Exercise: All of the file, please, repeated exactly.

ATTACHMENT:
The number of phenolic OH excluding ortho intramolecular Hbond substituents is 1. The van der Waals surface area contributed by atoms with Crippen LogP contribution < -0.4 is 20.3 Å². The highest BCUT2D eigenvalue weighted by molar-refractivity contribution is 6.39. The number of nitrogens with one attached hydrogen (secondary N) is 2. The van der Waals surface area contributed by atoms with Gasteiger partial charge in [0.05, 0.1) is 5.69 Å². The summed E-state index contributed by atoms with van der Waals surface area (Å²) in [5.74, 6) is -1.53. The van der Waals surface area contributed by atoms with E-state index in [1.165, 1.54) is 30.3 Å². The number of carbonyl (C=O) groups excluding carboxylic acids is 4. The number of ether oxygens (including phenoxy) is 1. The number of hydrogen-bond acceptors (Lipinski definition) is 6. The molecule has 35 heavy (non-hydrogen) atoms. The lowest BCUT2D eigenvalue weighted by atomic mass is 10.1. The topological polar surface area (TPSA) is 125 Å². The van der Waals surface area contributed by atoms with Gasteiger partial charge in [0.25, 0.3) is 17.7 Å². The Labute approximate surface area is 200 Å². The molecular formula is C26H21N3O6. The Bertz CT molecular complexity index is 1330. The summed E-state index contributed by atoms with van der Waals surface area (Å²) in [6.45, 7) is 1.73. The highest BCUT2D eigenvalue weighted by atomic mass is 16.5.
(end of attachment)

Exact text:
The number of phenolic OH excluding ortho intramolecular Hbond substituents is 1. The van der Waals surface area contributed by atoms with Crippen LogP contribution < -0.4 is 20.3 Å². The highest BCUT2D eigenvalue weighted by molar-refractivity contribution is 6.39. The number of nitrogens with one attached hydrogen (secondary N) is 2. The van der Waals surface area contributed by atoms with Gasteiger partial charge in [0.05, 0.1) is 5.69 Å². The summed E-state index contributed by atoms with van der Waals surface area (Å²) in [5.74, 6) is -1.53. The van der Waals surface area contributed by atoms with E-state index in [1.165, 1.54) is 30.3 Å². The number of carbonyl (C=O) groups excluding carboxylic acids is 4. The number of ether oxygens (including phenoxy) is 1. The number of hydrogen-bond acceptors (Lipinski definition) is 6. The molecule has 35 heavy (non-hydrogen) atoms. The lowest BCUT2D eigenvalue weighted by atomic mass is 10.1. The topological polar surface area (TPSA) is 125 Å². The van der Waals surface area contributed by atoms with Gasteiger partial charge in [0.25, 0.3) is 17.7 Å². The Labute approximate surface area is 200 Å². The molecular formula is C26H21N3O6. The Bertz CT molecular complexity index is 1330. The summed E-state index contributed by atoms with van der Waals surface area (Å²) in [6.45, 7) is 1.73. The highest BCUT2D eigenvalue weighted by atomic mass is 16.5.